For a diamond to be ethically sourced, at the very least, it should not have financed a civil war. But diamond-fueled violence often happens in countries that are not officially at war. An ethically-sourced diamond should be mined in conditions wholly free from bloodshed, regardless of the cause.
To be ethically sourced, a diamond must be mined in keeping with strict labor and environmental standards. Child labor should not be used. Workers should earn fair wages and enjoy safe, decent working conditions. Miners or mining companies must take care to avoid serious environmental harm and treat local ecosystems with respect.
The Kimberley Process, the most well-known effort to regulate the diamond trade, only attempts to keep conflict diamonds – narrowly defined as diamonds that finance rebel movements – out of the diamond supply. Regrettably, it grants “conflict free” certification to diamonds tainted by violence, child labor, extreme poverty, worker exploitation, and environmental harm.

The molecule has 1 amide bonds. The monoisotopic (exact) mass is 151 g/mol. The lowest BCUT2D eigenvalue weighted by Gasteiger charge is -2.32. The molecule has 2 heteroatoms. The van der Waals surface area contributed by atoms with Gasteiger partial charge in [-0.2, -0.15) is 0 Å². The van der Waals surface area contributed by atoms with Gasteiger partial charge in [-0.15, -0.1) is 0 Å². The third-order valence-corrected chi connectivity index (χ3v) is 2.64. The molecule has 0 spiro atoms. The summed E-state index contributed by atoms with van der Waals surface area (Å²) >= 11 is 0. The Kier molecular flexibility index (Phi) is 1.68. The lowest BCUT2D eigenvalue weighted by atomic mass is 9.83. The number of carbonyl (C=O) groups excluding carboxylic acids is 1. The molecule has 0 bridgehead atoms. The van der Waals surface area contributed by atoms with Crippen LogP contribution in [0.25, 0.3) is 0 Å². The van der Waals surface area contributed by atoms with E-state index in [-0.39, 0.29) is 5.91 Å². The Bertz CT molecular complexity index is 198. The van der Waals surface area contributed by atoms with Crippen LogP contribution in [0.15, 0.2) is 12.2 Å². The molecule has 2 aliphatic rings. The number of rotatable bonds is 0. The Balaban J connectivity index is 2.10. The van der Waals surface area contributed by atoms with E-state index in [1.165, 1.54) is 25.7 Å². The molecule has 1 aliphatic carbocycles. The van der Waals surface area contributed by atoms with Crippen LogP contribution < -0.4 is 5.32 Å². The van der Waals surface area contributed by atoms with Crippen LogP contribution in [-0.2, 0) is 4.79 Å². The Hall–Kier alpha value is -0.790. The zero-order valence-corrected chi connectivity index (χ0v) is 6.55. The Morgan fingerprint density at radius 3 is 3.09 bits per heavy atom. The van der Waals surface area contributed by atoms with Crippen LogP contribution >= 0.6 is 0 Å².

Many retailers address ethical concerns by explaining that their diamonds are “conflict free.” However, a conflict free guarantee is usually just a guarantee that a diamond has not financed a rebel group in a war-torn country. The truth is that large numbers of diamonds marketed as conflict free are tied to abuses such as torture, rape, killings, beatings, forced labor, child labor, corruption, and environmental devastation.
In September, President Obama lifted a longstanding U.S. ban on the import of rubies and jade from Myanmar, the country formerly known as Burma.... Read More
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